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Everything You Need to Know About Budgeting

Posted in: Money Management

One of the most important things you can do to help you reach your financial goals is establishing and following a budget.

Though it may seem overwhelming at first, breaking down the process into manageable steps can help you succeed.

GETTING STARTED

First, you need to know how much money is coming in, how much is going out and where it’s going. You can find that out by tracking your income and expenses for 30 days. Don’t forget to include annual expenses, such as vehicle registration.

Income includes your take-home pay, plus any tips, bonuses, cash gifts or tax refunds.

Expenses are either fixed or variable:

  • Fixed – Include housing and vehicle payments, insurance premiums and any other expenses that don’t change short-term
  • Variable – Change based on needs or wants, including groceries, gifts, entertainment, travel etc.

Document all sources of income and all expenses for 30 days. Choose a method that works for you and you know you can stick to – whether that’s writing it by hand in a notebook or using a spreadsheet.

After 30 days of tracking expenses you will have an accurate picture of what your monthly expenses truly are.

The final step in figuring out your budget is subtracting your expenses from your income.

  • If you’re in the negative (not enough money to cover expenses) you’ll need to adjust your variable expenses so you can live within your means and avoid using credit cards to make up the shortfall.
  • If you’re in the positive (money left over after all expenses are paid), Congratulations! You’re living within your means and are ready to start saving money for emergencies.

CHOOSING A BUDGETING METHOD

Now that you have your budget, you need a way to monitor your spending to be sure you’re sticking to it. Choose a budgeting method based on how you most often spend money and pay your bills:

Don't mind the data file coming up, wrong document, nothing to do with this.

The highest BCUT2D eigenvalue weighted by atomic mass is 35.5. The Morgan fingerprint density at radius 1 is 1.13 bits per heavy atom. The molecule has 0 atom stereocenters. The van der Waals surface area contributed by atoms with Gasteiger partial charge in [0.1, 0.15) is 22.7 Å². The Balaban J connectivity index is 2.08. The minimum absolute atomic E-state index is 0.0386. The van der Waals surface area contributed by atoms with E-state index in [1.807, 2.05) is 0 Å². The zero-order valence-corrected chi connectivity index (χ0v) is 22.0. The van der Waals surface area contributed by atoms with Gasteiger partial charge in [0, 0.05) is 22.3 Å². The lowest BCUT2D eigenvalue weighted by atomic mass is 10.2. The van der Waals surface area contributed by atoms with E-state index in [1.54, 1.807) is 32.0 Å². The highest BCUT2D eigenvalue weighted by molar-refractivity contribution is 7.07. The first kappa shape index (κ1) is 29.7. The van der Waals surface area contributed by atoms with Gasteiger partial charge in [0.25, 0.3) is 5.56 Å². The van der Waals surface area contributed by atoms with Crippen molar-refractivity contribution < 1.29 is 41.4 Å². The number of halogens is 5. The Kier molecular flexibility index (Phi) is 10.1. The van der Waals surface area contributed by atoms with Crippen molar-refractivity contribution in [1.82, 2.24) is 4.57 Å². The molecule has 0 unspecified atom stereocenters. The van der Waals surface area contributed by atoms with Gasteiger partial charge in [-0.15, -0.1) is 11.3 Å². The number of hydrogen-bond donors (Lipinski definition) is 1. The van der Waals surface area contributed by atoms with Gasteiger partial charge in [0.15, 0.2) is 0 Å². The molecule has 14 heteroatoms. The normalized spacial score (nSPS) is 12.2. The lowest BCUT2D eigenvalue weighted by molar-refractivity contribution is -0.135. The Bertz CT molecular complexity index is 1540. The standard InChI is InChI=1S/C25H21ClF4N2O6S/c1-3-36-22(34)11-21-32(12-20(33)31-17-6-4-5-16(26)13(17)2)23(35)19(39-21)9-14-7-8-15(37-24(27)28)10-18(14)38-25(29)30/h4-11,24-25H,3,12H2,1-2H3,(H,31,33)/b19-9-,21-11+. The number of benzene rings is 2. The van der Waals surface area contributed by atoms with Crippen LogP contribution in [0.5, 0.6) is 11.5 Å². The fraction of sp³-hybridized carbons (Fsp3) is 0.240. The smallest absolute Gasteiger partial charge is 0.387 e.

• If you use your debit card and checks, try the Checkbook Method
  • If you use both cash and debit card or checks, try the Notebook Method
  • If you primarily use cash, try the Envelope Method

Checkbook Method

Use a checkbook ledger to track your deposits and expenditures throughout the month.

  • Deposit 100% of all checks into the checking account
  • Pay most of your expenses with  check, debit card, or auto-pay
  • Record ATM withdrawals and debit card transactions in the check register immediately along with the purpose of the expenditure
  • Review your monthly statements to ensure you haven’t missed anything

Notebook Method

Use a notebook or spreadsheet to record day-to-day expenditures when developing a cash-flow statement. The same method can be used for budgeting.

  • At the top of each page write the category and the amount budgeted for that category
  • Calculate a declining balance throughout the month
  • If you reach $0 in a category during the month you have two choices:
  • Stop spending in that category
  • Transfer a balance from another category and reduce spending in that category

Envelope Method

At the beginning of the month, place the exact amount of money you’ve budgeted to spend on each category into separate envelopes.  This technique works especially well to control spending for variable expenses such as entertainment, personal allowances and food.

  • Write the category name and the budget amount on each envelope
  • As you spend money in a category, write the amount on the envelope and/or place the receipt in the envelope
  • When an envelope is empty, funds are exhausted for that category

TIP: If the first budgeting method you try doesn’t work well for you, don’t give up. Try a different method next month until you find a system you know you’ll be able to stick with long term.

MAKING YOUR BUDGET WORK FOR YOU

Once you get the hang of it, following your budget should become second nature. You’ll have the peace of mind that comes from knowing exactly where you stand financially every month.

That doesn’t mean your budget can’t change depending on your circumstances or life events. But having a plan and knowing where your money is going allows you to be better prepared to handle financial challenges.

If you’re having trouble figuring out how to make your budget work with your current income, free Credit Counseling can help. Get started now!